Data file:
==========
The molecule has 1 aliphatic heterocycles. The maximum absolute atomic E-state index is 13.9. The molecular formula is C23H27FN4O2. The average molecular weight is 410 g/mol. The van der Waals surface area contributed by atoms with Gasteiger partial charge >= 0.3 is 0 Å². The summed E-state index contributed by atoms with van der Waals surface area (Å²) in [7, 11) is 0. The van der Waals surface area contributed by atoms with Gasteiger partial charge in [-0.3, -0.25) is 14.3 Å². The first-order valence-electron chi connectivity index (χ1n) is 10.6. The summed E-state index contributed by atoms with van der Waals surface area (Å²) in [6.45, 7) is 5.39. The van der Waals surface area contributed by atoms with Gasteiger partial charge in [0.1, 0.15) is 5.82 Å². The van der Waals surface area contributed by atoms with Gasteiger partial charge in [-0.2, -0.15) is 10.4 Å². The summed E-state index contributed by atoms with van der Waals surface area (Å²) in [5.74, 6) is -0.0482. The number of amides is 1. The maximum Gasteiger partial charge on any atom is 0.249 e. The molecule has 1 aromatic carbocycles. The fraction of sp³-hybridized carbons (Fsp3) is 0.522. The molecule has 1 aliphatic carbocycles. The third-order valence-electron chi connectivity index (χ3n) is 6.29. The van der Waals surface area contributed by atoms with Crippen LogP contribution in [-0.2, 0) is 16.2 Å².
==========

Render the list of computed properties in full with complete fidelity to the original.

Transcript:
The molecule has 1 aliphatic heterocycles. The maximum absolute atomic E-state index is 13.9. The molecular formula is C23H27FN4O2. The average molecular weight is 410 g/mol. The van der Waals surface area contributed by atoms with Gasteiger partial charge >= 0.3 is 0 Å². The summed E-state index contributed by atoms with van der Waals surface area (Å²) in [7, 11) is 0. The van der Waals surface area contributed by atoms with Gasteiger partial charge in [-0.3, -0.25) is 14.3 Å². The first-order valence-electron chi connectivity index (χ1n) is 10.6. The summed E-state index contributed by atoms with van der Waals surface area (Å²) in [6.45, 7) is 5.39. The van der Waals surface area contributed by atoms with Gasteiger partial charge in [0.1, 0.15) is 5.82 Å². The van der Waals surface area contributed by atoms with Gasteiger partial charge in [-0.2, -0.15) is 10.4 Å². The summed E-state index contributed by atoms with van der Waals surface area (Å²) in [5.74, 6) is -0.0482. The number of amides is 1. The maximum Gasteiger partial charge on any atom is 0.249 e. The molecule has 1 aromatic carbocycles. The fraction of sp³-hybridized carbons (Fsp3) is 0.522. The molecule has 1 aliphatic carbocycles. The third-order valence-electron chi connectivity index (χ3n) is 6.29. The van der Waals surface area contributed by atoms with Crippen LogP contribution in [-0.2, 0) is 16.2 Å².